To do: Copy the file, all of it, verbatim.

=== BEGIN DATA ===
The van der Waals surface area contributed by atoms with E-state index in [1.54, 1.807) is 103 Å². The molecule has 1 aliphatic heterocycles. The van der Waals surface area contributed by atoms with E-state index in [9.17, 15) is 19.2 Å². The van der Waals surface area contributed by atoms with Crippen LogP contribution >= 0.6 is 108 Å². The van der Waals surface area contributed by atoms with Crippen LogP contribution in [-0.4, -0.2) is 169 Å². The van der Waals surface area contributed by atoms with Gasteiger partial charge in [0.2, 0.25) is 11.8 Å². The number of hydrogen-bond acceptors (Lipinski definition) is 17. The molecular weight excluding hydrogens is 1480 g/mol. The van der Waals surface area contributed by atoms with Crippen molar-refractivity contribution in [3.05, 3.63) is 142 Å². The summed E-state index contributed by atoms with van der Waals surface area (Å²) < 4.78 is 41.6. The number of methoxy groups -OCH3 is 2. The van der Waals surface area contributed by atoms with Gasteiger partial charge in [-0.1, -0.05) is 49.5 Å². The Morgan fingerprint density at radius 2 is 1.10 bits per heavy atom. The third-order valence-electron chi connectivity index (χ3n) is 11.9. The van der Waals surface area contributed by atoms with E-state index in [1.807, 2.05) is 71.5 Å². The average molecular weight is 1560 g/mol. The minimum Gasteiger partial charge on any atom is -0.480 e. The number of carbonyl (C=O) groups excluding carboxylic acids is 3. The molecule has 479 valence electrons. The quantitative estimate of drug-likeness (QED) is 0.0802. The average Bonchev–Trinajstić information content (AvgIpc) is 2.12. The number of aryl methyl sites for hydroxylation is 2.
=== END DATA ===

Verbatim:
The van der Waals surface area contributed by atoms with E-state index in [1.54, 1.807) is 103 Å². The molecule has 1 aliphatic heterocycles. The van der Waals surface area contributed by atoms with E-state index in [9.17, 15) is 19.2 Å². The van der Waals surface area contributed by atoms with Crippen LogP contribution >= 0.6 is 108 Å². The van der Waals surface area contributed by atoms with Crippen LogP contribution in [-0.4, -0.2) is 169 Å². The van der Waals surface area contributed by atoms with Gasteiger partial charge in [0.2, 0.25) is 11.8 Å². The number of hydrogen-bond acceptors (Lipinski definition) is 17. The molecular weight excluding hydrogens is 1480 g/mol. The van der Waals surface area contributed by atoms with Crippen molar-refractivity contribution in [3.05, 3.63) is 142 Å². The summed E-state index contributed by atoms with van der Waals surface area (Å²) < 4.78 is 41.6. The number of methoxy groups -OCH3 is 2. The van der Waals surface area contributed by atoms with Gasteiger partial charge in [-0.1, -0.05) is 49.5 Å². The Morgan fingerprint density at radius 2 is 1.10 bits per heavy atom. The third-order valence-electron chi connectivity index (χ3n) is 11.9. The van der Waals surface area contributed by atoms with E-state index in [1.807, 2.05) is 71.5 Å². The average molecular weight is 1560 g/mol. The minimum Gasteiger partial charge on any atom is -0.480 e. The number of carbonyl (C=O) groups excluding carboxylic acids is 3. The molecule has 479 valence electrons. The quantitative estimate of drug-likeness (QED) is 0.0802. The average Bonchev–Trinajstić information content (AvgIpc) is 2.12. The number of aryl methyl sites for hydroxylation is 2.